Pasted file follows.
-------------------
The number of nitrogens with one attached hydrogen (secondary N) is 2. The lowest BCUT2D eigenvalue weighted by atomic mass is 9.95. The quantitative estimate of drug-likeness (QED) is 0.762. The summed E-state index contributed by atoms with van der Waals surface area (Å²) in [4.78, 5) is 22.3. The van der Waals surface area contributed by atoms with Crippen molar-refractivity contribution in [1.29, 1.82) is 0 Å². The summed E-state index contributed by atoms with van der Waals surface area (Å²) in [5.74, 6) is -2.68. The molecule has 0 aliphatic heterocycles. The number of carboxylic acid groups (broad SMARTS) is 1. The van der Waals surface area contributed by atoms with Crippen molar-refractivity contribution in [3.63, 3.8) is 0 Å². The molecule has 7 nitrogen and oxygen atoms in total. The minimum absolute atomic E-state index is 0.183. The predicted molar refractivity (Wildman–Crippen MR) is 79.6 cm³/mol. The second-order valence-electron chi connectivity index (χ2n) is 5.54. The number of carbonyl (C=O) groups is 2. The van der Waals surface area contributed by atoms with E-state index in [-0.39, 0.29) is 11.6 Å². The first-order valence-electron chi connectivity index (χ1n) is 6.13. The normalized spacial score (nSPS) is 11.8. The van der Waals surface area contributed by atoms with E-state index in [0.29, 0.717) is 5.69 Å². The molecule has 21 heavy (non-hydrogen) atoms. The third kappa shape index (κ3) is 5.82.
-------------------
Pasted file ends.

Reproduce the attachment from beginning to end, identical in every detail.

The number of nitrogens with one attached hydrogen (secondary N) is 2. The lowest BCUT2D eigenvalue weighted by atomic mass is 9.95. The quantitative estimate of drug-likeness (QED) is 0.762. The summed E-state index contributed by atoms with van der Waals surface area (Å²) in [4.78, 5) is 22.3. The van der Waals surface area contributed by atoms with Crippen molar-refractivity contribution in [1.29, 1.82) is 0 Å². The summed E-state index contributed by atoms with van der Waals surface area (Å²) in [5.74, 6) is -2.68. The molecule has 0 aliphatic heterocycles. The number of carboxylic acid groups (broad SMARTS) is 1. The van der Waals surface area contributed by atoms with Crippen molar-refractivity contribution in [3.63, 3.8) is 0 Å². The molecule has 7 nitrogen and oxygen atoms in total. The minimum absolute atomic E-state index is 0.183. The predicted molar refractivity (Wildman–Crippen MR) is 79.6 cm³/mol. The second-order valence-electron chi connectivity index (χ2n) is 5.54. The number of carbonyl (C=O) groups is 2. The van der Waals surface area contributed by atoms with E-state index in [-0.39, 0.29) is 11.6 Å². The first-order valence-electron chi connectivity index (χ1n) is 6.13. The normalized spacial score (nSPS) is 11.8. The van der Waals surface area contributed by atoms with E-state index in [0.29, 0.717) is 5.69 Å². The molecule has 21 heavy (non-hydrogen) atoms. The third kappa shape index (κ3) is 5.82.